The Klan wanted a rally. What they got was a full-scale riot.

Photo of KKK Indiana Grand Dragon D.C. Stephenson
Indiana Grand Dragon D.C. Stephenson
By IndyStar, Decemeber 12, 1922 issue, Public Domain, Wikimedia Commons

Politically-endorsed prejudice was the order of the day in the early part of the 20th century, when the Klan—first created in 1866 to oppose Republican Reconstruction with violent racial enmity and then revived in 1915—expanded its tentacles to reach law enforcement and civil service. No longer targeting people of color exclusively, the KKK took issue with Catholics, the Jewish faith, and immigrants. An estimated 4 million Americans belonged to the Klan in the 1920s, all echoing the group’s philosophy that only white, God-fearing citizens were worthy of respect.

Under the guidance of Indiana's Grand Dragon D.C. Stephenson, the group had attempted to shift public perception from the lynch mobs of the past to an orderly and articulate assembly. Rallies were held in KKK-friendly areas; propaganda material was becoming an effective weapon for their cause. Acceptance of the Klan’s ideology seeped into political office; Stephenson was a prominent Indiana politician.

To help continue that indoctrination, the Klan made plans for a parade in South Bend to be held on May 17, 1924. That it would be in close proximity to the Notre Dame campus was no mistake: At the time, 75 percent of the school's nearly 2000 students were Catholic, a religion the Klan found abhorrent. By pledging allegiance to the Vatican, their reasoning went, Catholics were acknowledging a foreign power. In the fall of 1923, they had persisted in setting crosses on fire near the University of Dayton in Dayton, Ohio, a predominantly Catholic college, and were frequently chased off by angered football players. That December, the Klan set off firebombs in Dayton during Christmas break. While no one was seriously injured, the intent was to send a message—one they wanted to spread to Indiana.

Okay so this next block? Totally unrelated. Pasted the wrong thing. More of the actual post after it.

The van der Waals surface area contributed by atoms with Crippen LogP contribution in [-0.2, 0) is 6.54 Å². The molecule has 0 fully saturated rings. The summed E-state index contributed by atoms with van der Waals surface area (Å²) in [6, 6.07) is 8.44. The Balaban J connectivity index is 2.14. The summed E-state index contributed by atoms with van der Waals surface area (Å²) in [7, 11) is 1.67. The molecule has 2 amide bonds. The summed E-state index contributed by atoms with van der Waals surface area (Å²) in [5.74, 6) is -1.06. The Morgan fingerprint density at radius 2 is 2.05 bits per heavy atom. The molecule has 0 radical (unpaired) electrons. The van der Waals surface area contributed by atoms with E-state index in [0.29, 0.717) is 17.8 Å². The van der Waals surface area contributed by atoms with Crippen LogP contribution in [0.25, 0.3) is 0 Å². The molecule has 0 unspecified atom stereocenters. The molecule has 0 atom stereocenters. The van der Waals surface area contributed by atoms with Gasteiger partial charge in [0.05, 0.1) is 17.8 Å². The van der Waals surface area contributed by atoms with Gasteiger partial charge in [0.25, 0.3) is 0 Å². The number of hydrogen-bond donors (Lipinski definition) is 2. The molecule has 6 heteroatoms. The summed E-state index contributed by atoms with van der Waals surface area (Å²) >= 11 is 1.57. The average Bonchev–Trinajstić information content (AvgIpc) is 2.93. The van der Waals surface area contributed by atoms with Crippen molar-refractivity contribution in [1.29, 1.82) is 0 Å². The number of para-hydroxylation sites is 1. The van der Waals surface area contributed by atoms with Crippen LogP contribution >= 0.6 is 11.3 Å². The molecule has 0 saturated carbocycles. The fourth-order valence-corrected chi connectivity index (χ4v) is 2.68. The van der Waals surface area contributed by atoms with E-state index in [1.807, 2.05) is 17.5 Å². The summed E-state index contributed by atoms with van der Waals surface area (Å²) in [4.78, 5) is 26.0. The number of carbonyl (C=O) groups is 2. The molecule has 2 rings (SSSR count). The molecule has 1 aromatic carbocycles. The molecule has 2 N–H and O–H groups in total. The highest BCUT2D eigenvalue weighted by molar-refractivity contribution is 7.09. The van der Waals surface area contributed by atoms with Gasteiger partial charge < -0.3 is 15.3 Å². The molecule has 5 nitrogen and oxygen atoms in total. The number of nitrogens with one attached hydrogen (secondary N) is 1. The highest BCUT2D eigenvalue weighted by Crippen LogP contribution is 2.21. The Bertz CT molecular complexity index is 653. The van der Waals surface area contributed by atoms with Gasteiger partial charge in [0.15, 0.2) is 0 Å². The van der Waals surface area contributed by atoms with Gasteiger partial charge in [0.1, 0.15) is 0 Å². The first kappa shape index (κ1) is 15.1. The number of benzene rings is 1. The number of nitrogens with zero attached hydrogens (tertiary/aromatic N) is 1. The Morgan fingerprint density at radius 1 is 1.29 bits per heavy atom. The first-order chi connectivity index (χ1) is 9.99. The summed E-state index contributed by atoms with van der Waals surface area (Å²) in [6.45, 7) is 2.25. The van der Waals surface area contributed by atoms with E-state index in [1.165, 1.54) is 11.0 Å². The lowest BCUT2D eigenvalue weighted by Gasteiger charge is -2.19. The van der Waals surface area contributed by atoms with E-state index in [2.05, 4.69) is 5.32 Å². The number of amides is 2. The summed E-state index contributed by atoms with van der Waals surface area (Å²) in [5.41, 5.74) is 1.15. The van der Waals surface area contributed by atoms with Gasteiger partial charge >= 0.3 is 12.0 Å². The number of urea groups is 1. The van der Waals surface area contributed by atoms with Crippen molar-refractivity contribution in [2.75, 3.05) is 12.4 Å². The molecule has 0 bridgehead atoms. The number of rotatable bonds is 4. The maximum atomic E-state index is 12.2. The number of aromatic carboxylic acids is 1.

In the weeks and months leading up to the parade, both students and faculty began to get a taste of that perspective. Copies of the Fiery Cross, the official Klan newspaper, circulated on campus; one Klansman showed up at an auditorium to broadcast that Catholics were not good Americans. He exited the stage when attendees began throwing potatoes at him.

If that public response was foreshadowing, the Klan either ignored or failed to heed the warning. Members began arriving the Friday evening prior to the rally and were met at the train station by irritated students, who scuffled with the early arrivals by ripping their robes. By Saturday morning, when more Klansmen arrived, hundreds of students were in town, a loosely organized anti-Klan task force.